What did you take up during the pandemic? A new sport? Crafting? Pet ownership? Obsessively cleaning your house?
My daughter and I started making rooms out of shoe boxes and odds and ends we found around the house. What began as repurposing junk has stretched to purchases of items like popsicle sticks, tee-lights, and paints.
Everyone’s lives are different now than they were before March 2020. Because of this, there have been huge changes to what general merchandise is selling and what’s likely to sell during 2022.
Most retail sectors saw growth last year, especially apparel, points Neil Saunders, Managing Director and Retail Analyst at GlobalData in New York City. Clothing sales dipped during the beginning of the pandemic since everyone was staying home. Now socializing and back to work are on the horizon, and consumers are refreshing their wardrobes.
However, supply chain issues have put a damper on sales of general merchandise, especially of products coming from Asian markets, adds David Marcotte, Senior Vice President of global retail and technology for Kantar, a data and consulting firm with headquarters in London and New York.
Homewares continue to do well “because we continue to spend a lot of time at home and people are doing big projects since they have money from not traveling and going out,” says Saunders.
And this isn’t limited to one category. Consumers are buying home improvement products, furniture and smaller items like lamps, bed linens, and décor pieces “to finish projects and to make the home more comfortable,” he says.
Sales of larger products are doing less well because imports of them – items like sofas and beds – have been held up, Marcotte points out.
Demand for kitchen products also remains elevated, Saunders says, since consumers are still eating more at home, even though this demand has dropped from the height of the pandemic.
Some of this demand comes down to us upgrading the cookware we already have, but some also comes from new habits, like baking bread, since we’re home more. Plus, adds Saunders, people’s confidence in the kitchen is up so they want to buy fancier products.
However, this will likely slow down in 2022. “It’s discernibly dropped off in 2021 because there’s only so much people can buy,” Marcotte points out. “I think we’re close to saturation for kitchenware.”
As we’ve leaned into health, fitness has also received a boost over the past couple of years, increasing sales of sports equipment and apparel.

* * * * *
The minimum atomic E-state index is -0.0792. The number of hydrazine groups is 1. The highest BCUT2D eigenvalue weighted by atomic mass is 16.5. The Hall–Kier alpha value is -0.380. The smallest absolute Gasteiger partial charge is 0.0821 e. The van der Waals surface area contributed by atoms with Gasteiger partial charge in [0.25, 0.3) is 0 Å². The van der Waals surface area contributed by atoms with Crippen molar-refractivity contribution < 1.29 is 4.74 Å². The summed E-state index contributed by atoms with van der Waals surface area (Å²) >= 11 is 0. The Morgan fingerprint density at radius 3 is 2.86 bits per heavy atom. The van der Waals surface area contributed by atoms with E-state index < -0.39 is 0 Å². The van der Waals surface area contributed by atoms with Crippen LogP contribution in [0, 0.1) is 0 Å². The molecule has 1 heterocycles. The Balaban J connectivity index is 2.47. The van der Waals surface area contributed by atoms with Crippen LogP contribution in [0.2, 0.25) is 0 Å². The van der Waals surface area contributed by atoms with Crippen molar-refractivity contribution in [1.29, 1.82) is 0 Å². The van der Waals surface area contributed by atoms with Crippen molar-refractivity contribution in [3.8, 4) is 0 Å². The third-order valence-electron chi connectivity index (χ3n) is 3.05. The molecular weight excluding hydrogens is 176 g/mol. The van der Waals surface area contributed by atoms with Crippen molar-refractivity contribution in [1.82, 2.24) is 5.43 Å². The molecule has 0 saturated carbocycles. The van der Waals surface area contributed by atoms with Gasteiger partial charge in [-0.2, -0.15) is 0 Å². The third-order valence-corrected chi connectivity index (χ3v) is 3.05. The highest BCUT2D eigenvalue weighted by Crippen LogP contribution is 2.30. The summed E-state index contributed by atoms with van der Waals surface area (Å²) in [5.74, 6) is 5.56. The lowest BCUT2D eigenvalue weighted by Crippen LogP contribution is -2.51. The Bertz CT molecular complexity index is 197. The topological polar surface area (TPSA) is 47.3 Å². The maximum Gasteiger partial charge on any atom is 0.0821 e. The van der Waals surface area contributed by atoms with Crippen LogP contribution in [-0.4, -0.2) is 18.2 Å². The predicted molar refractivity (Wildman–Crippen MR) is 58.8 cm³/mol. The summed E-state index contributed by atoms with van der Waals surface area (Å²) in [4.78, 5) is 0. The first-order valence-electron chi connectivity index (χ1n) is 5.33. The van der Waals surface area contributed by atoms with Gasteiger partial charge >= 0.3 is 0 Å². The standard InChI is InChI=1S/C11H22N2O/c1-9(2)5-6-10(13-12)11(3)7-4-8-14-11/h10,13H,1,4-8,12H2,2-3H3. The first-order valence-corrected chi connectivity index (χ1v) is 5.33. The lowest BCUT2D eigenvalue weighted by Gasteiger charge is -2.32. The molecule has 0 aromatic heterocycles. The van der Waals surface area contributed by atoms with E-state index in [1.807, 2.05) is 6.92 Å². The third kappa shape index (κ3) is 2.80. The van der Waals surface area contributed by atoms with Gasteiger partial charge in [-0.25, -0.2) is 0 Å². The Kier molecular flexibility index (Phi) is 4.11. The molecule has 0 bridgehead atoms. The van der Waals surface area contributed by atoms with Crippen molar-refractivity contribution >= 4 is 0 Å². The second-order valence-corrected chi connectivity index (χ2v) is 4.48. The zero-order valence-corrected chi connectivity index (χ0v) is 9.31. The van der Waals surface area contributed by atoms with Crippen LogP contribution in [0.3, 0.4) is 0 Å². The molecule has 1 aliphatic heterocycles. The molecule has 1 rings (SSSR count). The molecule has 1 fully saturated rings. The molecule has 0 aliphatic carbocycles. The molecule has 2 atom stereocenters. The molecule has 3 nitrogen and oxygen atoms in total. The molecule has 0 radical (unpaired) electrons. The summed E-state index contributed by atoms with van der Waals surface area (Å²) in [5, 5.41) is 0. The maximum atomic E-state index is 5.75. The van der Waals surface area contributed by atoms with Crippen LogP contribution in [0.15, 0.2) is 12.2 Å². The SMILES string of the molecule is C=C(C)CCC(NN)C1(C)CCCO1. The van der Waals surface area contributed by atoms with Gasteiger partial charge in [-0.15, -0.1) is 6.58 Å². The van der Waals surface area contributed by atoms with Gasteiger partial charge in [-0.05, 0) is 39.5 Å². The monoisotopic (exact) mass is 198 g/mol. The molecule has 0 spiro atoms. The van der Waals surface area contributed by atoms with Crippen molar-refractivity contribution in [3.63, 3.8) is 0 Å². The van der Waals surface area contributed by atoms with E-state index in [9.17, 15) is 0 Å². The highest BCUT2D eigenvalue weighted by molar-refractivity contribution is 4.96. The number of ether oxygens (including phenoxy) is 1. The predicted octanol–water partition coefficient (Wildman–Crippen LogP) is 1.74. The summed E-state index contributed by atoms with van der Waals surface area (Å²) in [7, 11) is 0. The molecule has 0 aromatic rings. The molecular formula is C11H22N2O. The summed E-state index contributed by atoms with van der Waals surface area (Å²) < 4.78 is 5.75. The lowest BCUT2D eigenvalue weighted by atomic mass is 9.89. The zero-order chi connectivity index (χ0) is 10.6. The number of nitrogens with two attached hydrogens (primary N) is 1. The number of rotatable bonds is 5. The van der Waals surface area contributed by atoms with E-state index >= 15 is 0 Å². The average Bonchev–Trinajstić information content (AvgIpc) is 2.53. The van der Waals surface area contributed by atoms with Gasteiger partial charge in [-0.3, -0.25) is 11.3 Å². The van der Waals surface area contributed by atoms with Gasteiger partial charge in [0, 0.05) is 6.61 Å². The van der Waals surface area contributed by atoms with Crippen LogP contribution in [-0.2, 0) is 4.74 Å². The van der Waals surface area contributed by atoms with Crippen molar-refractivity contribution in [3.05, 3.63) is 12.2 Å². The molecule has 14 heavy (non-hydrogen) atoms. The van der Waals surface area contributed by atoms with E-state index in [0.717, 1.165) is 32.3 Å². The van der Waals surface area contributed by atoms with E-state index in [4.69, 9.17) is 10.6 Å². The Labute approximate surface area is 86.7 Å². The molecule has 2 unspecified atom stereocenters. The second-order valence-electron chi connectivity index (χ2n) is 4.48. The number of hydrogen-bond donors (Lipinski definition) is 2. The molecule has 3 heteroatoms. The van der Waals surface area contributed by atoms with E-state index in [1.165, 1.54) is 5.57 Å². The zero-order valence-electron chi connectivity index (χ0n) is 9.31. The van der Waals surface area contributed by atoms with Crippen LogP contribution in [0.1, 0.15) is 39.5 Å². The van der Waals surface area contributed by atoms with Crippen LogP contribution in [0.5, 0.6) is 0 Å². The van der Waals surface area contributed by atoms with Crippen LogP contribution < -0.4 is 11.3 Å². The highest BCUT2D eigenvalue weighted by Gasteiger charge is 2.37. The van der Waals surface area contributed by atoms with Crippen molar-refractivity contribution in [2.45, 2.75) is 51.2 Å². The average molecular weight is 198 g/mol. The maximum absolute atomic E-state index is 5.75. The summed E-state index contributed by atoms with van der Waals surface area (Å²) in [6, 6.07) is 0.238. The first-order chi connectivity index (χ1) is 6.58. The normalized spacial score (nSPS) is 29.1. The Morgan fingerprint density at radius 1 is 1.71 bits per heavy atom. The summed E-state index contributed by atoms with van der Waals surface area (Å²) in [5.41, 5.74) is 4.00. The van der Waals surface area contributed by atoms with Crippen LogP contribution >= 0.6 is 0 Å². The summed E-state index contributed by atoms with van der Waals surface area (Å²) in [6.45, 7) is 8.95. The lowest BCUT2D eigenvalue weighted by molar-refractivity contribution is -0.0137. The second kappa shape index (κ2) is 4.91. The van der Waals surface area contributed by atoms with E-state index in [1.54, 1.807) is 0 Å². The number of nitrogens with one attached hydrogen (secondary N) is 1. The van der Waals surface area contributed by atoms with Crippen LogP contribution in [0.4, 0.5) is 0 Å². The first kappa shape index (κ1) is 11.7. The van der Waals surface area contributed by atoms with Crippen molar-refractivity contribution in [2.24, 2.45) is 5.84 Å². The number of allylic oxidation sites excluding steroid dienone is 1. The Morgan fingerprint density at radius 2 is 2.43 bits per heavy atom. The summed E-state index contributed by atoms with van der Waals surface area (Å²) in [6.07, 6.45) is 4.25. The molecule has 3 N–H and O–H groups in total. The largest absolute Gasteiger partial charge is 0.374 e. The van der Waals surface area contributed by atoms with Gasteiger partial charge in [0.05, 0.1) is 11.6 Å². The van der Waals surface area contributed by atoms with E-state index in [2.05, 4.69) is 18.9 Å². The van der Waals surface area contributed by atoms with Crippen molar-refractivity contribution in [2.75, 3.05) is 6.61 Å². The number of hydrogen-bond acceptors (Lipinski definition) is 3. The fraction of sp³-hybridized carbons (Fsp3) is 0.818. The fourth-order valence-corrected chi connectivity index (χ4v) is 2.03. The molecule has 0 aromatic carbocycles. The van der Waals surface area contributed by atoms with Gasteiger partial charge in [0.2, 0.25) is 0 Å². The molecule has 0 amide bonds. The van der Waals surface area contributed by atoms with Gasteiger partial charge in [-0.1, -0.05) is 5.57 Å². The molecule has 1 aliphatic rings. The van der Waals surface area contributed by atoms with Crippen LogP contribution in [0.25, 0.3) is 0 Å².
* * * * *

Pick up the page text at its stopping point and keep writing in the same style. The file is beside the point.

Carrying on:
Many consumers canceled gym memberships “and took fitness into their own hands,” Saunders says. Sales of bikes and free weights especially surged, but so did running shoes and apparel, all basics for keeping fit at home.
Electronics are doing well, largely because consumers have more money to spend.
Sales of printers, computers, routers, etc. increased due to adults working at home and kids doing school at home. “Everyone needed to be connected so we saw a real surge in office and learning-related technologies,” Saunders points out.
“At the same time, we also saw a surge in some of the more leisure-oriented technologies like TVs, surround sound, entertainment systems,” he adds, since people were not socializing out of the house.
Other items that did well were secondary items like earbuds and earphones, better cameras, and ring lights, for improved Zoom calls.
Who didn’t clean their house obsessively in 2020?
Antibacterial cleaners, wipes, and the like were in short supply during much of the pandemic. In addition, everyone cleaned their houses more because they were spending more time in them, and as a result, they both created dust bunnies, and saw them scampering around.
This will stick around for a while, Saunders believes. “If you’re home, it’s natural that you should consume more cleaning products.”
Check out these cleaning products that went viral on TikTok and left shelves empty for months.
The pet industry was growing before the arrival of COVID, but now it’s booming, much of it driven by consumers acquiring animals during the pandemic, but also because we’ve spent more time with our furry friends.
Pet toys, food, necessities like bowls and litter trays, even apparel, did well over the past two years. Saunders expects demand for pet items to remain elevated because pet ownership will remain up.
It’s not just cats and dogs, though, Marcotte points out. People have been welcoming horses, small pets, and exotic animals into their lives, too.
Arts and crafts
Over the past two years, parents have invested a lot more money in arts and crafts in a desperate attempt to entertain their children — and themselves.
Hobbies like needlework, woodwork, even adult coloring books, and Lego kits became popular, both to entertain and soothe all generations.
“People had a lot more time on their hands and were looking for things to occupy them,” says Saunders.
I’m not sure how everyone else feels but personally, I’ll take playing with pets, electronics and doing arts and crafts, and not increase my purchases of cleaning products. Their full bottles just clutter my cupboards, anyway.